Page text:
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Classic Reviews: Enchanted Locations

Brant Guillory, 26 August 2015

Flip through it, and compare your needs to the price tag. But don’t just drop $30 on a book full of maps, because the B&W maps aren’t as useful as you might think, and the supporting information is sparse.

Yeah, it’s several years old, but I got it one summer at Origins. And there’s no review of it in the archives (ed note: “the archives” of the original site), so for a lot of you, Enchanted Locations may be new to you, too.

This book is from Fast Forward Entertainment, and was put together by James Ward, one of the “grandfathers” of the game. It is d20 compatible.

First Impressions

This book looks good. It chock full of maps, which gamers love. In truth, that’s one of the main reasons I grabbed it. I’m a map geek – a seriously cartography-addicted gamester. These maps are black and white, but detailed. There’s no index, but it really isn’t needed, since the table of contents covers all the big entries. However, an index might have been helpful to find specific treasures and/or encounters.

Digging In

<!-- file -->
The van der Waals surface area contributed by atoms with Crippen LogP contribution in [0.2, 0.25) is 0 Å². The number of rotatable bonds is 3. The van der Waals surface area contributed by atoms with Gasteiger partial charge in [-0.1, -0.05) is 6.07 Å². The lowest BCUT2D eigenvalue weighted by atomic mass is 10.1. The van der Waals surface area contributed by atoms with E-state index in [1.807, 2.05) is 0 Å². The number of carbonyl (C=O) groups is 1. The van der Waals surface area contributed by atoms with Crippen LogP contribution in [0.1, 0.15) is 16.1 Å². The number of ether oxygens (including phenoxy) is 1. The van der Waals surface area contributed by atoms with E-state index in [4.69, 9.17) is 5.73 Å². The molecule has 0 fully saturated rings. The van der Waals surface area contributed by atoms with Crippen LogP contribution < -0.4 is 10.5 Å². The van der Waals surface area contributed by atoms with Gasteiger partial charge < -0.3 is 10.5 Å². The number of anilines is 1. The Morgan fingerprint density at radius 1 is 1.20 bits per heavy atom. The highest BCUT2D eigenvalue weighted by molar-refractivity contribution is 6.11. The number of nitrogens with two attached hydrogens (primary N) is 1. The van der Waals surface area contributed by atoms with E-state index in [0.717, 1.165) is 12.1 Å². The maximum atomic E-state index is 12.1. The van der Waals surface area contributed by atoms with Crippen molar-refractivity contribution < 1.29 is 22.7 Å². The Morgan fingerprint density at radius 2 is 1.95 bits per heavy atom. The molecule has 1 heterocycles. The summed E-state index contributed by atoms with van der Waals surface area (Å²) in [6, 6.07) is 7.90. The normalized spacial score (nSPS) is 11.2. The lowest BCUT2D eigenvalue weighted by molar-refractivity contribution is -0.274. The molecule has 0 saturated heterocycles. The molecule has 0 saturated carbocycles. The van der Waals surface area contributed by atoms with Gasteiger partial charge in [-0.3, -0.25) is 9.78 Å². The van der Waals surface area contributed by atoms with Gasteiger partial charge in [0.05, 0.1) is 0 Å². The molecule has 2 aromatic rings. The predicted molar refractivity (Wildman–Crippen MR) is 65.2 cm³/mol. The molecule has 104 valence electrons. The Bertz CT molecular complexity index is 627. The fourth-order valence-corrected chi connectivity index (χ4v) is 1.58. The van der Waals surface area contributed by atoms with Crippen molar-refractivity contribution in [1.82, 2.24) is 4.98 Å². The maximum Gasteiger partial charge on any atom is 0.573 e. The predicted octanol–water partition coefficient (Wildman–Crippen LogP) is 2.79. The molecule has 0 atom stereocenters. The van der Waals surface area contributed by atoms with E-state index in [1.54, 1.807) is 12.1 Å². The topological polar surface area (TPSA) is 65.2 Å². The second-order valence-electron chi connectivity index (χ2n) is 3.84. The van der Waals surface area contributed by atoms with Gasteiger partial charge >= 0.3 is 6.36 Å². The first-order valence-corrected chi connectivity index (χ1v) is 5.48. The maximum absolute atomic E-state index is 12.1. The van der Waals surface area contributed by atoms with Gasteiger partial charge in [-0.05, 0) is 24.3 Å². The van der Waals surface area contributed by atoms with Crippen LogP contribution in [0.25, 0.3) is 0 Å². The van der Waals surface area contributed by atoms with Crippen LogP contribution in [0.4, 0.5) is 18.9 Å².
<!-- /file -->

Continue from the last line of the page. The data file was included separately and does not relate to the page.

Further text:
Reading through the table of contents, you notice an imbalance of maps and encounters. Although there are about 75 maps spread across levels 2-21, there are very few low-level maps. I happen to like lower-level games; the balance of survival and heroism to me is more entertaining than power-blasting your way through every encounter.

Ward’s preface states that the goals were to “design maps with interesting features” and “create creatures that could be used by all of the d20 players” and “theming … treasures … designed to be helpful to gamemasters.” We’ll revisit these goals at the end.

EL-SPLASH

The First “Treasure”

The introduction of the book includes an extensive explanation from Ward on gamemastering, particularly “Monty Haul” gaming. Ward is the original “Monty Haul” GM. To some (mostly White Wolf/ WoD fans) this will like read as an extended apology for power-gaming. Ward illuminates his philosophy with a story from 1974 about gaming with the Gygaxes and Gary chuckling at his gamemastering skills in an encounter with Ernie. For historians of the game, this is the equivalent of reading about the Ides of March as written by Brutus. Whether you agree with his arguments or not, it’s nice to get them straight from the source.

The Map Pages